For Immediate Release: 5.8.20
Contact: Lacey McNiel, firstname.lastname@example.org
Breaking: Judge Grants Restraining Order Against Kentucky Governor in Dispute Over In-Person Religious Gatherings
Governor’s order unlawfully limits church services in violation of the First Amendment
Nicholasville, KY—Tonight, U.S. District Court Judge Gregory F. Van Tatenhove granted a temporary restraining order (TRO) preventing Kentucky Governor Andy Beshear from enforcing his order that prohibits in-person church services and threatens criminal penalties. The motion for the TRO was filed Wednesday in the United States District Court for the Eastern District of Kentucky by First Liberty Institute, WilmerHale, and Bilby Law PLLC on behalf of Tabernacle Baptist Church of Nicholasville. The judge’s decision allows “mass gatherings with respect to any in-person religious service which adheres to applicable social distancing and hygiene guidelines.”
You can read the judge’s order here.
“Judge Van Tatenhove recognized that Governor Beshear’s order unlawfully prohibits religious worship and violates the First Amendment,” said Roger Byron, Senior Counsel at First Liberty. “The church will gather together for worship on Sunday with grateful hearts and observe the CDC’s guidelines to keep everyone safe and well.”
“The state cannot forbid people to assemble in a room for a religious reason but allow them to assemble in a room for a secular reason,” said Matthew Martens, partner at WilmerHale. “The Governor’s order does just that, and that is a textbook violation of the free exercise of religion.”
The court’s order stated that “the prohibition on religious services presently operating in the Commonwealth is ‘beyond what was reasonably required for the safety of the public.’” “If social distancing is good enough for Home Depot and Kroger, it is good enough for in-person religious services which, unlike the foregoing, benefit from constitutional protection.” The judge added, “The Constitution will endure. It would be easy to put it on the shelf in times like this, to be pulled down and dusted off when more convenient. But that is not our tradition. Its enduring quality requires that it be respected even when it is hard.”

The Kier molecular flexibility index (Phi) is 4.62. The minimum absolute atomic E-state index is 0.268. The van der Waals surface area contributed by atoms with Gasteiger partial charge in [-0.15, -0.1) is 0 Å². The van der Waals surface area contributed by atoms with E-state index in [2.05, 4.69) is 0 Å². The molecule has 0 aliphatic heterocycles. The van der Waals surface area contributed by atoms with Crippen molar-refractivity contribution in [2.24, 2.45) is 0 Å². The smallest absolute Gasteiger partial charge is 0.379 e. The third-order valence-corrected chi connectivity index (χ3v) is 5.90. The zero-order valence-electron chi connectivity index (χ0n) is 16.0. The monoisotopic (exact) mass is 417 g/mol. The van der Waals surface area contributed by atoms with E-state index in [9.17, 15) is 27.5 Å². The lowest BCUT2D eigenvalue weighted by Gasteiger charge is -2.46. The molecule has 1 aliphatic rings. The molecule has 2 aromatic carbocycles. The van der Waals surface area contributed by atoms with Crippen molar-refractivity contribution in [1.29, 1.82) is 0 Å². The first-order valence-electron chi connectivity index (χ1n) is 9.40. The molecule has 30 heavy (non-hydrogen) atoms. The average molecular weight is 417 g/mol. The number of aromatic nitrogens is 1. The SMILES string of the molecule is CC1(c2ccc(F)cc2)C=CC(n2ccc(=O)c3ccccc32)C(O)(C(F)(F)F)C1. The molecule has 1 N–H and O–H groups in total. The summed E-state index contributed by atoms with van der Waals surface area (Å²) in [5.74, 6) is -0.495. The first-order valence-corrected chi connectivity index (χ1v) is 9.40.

Churches like Tabernacle Baptist stopped holding in-person religious services after a March 19, 2020 order by Kentucky’s Cabinet for Health and Family Services, a branch of Governor Beshear’s administration, that prohibited church gatherings on threat of criminal penalty. Since March 22, Tabernacle Baptist and its congregants have been unable to gather for religious worship in their sanctuary for fear of criminal prosecution despite their willingness to abide by social distancing precautions. Attorneys for Tabernacle Baptist argued that this limitation unfairly burdens their free exercise of religion.
On March 25, Governor Beshear issued Executive Order 2020-257, and asserted religious organizations are not “life-sustaining” organizations, except when they function as charities by providing “food, shelter, and social services.” But while restricting churches the Governor permits people to congregate indoors in a variety of other contexts, from big-box stores, to grocery stores, to laundromats, to liquor stores, so long as they do so consistent with social distancing practices.
To address the challenges posed by the COVID-19 outbreak, Tabernacle Baptist is committed to physically gathering in a manner consistent with social distancing guidelines issued by the CDC and Governor Beshear’s March 25 order.
About First Liberty Institute
First Liberty Institute is a non-profit public interest law firm and the largest legal organization in the nation dedicated exclusively to defending religious freedom for all Americans.
To arrange an interview, contact Lacey McNiel at email@example.com or by calling 972-941-4453.